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The Vault at PfaffsAn Archive of Art and Literature by the Bohemians of Antebellum New York
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Text for Page 146 [10-02-1853]

              forests above lies the unspeakable beauty of White�s Cave.  Well now
can I understand the inspiration which produced Bird�s �Merry the Miner.� /
Hanging our lanthorns behind the central screen, the effect was
indescribable.   On the crowded, spear shaped, transparent rock icicles the
light glistened, on the great down-hanging stalactite masses which meeting
in marriage-petrification with the Stalagmites below form strange columnar shapes;
on the pools and thin rock curves of the floor, on distant hollows where
stalactites dimly seen beyond stalactites indicate inaccessibly minute winding 
ways; � wondrously beautiful, all.       /             Towards the farther parts
of the Cavern, these features become fewer, rough cave above and below,
and an ascent over loose rough rock-masses, rather steep has to be effected.
Stalactites and Stalagmites, appear again, if I recollect at the end, though
of no very extraordinary size or beauty.    /                   Returning to the
Hotel, (where our clerical friend had been favouring the folks with a sermon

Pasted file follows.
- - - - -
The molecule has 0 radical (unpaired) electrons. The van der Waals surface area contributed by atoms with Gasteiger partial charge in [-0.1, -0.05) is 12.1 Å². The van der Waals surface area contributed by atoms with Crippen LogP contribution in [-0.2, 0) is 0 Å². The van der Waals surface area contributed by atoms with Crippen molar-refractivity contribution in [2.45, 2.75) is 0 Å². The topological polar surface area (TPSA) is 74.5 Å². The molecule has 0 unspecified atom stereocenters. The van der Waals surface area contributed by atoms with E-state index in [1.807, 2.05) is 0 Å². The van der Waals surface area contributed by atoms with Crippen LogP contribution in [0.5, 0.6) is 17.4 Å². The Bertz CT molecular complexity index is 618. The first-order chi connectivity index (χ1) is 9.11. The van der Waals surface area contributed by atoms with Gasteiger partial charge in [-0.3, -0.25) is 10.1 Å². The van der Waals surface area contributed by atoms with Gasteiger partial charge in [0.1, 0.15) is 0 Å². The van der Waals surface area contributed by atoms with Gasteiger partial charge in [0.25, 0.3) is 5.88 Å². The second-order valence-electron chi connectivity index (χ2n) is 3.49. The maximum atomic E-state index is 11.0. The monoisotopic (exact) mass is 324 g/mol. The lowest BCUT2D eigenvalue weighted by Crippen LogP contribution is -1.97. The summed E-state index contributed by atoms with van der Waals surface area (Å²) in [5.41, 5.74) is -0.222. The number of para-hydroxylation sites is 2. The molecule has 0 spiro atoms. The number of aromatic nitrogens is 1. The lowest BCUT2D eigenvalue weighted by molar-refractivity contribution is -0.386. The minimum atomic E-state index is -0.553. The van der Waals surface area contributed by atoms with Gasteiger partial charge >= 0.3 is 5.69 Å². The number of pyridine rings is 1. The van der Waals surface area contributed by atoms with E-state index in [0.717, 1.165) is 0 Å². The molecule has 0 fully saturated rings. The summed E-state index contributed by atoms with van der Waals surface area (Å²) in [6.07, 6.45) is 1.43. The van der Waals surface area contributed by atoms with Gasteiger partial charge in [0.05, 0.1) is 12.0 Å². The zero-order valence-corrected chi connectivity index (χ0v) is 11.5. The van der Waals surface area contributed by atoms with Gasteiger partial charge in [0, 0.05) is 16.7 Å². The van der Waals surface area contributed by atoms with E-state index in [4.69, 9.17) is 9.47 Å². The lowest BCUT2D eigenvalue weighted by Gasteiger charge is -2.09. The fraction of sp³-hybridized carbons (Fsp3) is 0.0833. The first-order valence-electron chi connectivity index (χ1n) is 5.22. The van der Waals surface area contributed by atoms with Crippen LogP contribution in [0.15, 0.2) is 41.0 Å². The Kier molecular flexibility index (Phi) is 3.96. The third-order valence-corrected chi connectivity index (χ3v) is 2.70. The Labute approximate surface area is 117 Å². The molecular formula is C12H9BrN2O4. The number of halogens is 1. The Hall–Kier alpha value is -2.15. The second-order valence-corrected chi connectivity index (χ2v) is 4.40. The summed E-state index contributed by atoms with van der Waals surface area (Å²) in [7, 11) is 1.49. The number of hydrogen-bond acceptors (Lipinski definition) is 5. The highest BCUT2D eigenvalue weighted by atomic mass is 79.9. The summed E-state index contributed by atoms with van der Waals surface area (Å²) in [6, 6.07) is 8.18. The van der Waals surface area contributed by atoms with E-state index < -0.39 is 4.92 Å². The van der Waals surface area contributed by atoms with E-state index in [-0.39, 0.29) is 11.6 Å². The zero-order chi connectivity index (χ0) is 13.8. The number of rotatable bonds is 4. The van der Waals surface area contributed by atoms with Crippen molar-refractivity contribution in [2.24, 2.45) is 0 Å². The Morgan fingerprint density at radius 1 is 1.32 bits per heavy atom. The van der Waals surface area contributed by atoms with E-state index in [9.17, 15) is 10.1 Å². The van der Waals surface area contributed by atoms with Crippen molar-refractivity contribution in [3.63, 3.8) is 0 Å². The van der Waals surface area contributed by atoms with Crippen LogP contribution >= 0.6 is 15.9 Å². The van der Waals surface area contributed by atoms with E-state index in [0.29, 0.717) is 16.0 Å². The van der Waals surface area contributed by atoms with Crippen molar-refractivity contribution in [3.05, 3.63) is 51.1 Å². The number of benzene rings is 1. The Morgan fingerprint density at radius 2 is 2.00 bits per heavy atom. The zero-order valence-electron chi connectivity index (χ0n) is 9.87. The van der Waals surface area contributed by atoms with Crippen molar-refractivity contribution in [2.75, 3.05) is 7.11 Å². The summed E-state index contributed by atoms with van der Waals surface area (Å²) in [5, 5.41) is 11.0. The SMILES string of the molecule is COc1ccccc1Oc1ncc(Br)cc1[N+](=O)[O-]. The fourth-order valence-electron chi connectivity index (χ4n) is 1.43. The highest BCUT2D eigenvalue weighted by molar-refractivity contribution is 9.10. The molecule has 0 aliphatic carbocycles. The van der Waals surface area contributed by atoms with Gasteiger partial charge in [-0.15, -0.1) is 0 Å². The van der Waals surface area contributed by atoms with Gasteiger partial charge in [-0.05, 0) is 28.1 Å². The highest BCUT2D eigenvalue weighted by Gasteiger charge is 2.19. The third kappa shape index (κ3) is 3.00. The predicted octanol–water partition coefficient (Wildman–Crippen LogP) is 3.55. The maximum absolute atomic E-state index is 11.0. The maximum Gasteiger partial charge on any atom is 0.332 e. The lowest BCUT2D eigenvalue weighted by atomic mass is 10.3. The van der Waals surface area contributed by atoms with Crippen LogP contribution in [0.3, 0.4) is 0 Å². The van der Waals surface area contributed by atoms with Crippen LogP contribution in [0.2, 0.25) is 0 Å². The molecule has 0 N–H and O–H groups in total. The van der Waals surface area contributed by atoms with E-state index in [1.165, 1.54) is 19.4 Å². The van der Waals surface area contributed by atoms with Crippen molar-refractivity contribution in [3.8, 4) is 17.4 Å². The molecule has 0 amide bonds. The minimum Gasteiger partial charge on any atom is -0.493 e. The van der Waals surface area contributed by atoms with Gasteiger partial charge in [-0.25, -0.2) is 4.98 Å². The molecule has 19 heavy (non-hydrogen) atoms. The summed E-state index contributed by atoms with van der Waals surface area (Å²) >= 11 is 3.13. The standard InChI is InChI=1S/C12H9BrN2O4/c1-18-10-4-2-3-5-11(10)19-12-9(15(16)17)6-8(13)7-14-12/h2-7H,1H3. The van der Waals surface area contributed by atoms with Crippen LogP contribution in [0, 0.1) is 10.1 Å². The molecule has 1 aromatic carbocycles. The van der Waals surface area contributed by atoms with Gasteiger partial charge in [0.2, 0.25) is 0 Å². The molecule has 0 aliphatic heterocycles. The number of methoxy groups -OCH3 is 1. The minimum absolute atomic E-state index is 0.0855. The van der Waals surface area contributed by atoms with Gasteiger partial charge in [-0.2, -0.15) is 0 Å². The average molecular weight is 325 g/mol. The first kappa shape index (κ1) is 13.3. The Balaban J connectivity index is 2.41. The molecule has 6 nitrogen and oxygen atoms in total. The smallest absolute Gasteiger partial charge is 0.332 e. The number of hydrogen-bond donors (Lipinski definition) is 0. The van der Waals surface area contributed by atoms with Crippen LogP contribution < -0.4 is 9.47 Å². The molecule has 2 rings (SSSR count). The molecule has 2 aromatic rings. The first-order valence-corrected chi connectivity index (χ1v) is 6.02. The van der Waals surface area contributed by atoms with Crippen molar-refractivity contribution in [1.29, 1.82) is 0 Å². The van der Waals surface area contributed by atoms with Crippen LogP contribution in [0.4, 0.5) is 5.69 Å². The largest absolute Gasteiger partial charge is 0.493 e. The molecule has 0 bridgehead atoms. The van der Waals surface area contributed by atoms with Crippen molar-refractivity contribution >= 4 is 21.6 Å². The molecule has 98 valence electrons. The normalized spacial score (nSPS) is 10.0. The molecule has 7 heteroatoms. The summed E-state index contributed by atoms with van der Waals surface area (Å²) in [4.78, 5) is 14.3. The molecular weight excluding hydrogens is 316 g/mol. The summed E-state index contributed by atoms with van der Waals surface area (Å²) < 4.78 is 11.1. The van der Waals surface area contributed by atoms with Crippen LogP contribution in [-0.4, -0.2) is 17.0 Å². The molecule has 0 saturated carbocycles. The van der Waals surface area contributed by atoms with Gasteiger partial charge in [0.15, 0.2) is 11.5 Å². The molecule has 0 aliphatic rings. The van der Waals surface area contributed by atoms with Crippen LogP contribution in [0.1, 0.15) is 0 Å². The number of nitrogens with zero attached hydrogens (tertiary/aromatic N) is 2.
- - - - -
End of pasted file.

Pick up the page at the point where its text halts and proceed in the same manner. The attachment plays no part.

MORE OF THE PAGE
in the big ball room above;) we dined; and an hour so subsequently set off
on horseback, under the guidance of Alfred to explore Long�s Cave, at
about five miles distance.     Stephen was sick, having complained of indisposi-
tion during the last day or two.   Alfred, having admitted he had been in the
Cave in question once before, consented, though a little unwillingly, (indeed the
good fellows do have enough of troglodyzing o� week days;) to accompany me.
Kellam was persuaded to go to, though not intending exploring, but only awaiting
us.     He, having seen the Mammoth Cave to his satisfaction, was tarrying
the advent of two friends, from Georgetown, Kentucky, then to proceed with
them, and certain mares down south, by land, to his Louisiana home.
And we had not countered above a mile and a half ere we met them, so
he turned back, accompanying his friends, I keeping on with Alfred.   It was
a sunny, exhilarating afternoon, and pleasant riding through the forest road.
despite rocks and consequent joltings.     Alfred drew up and tarried
for half an hour at a farm house, where his wife was visiting; and when               
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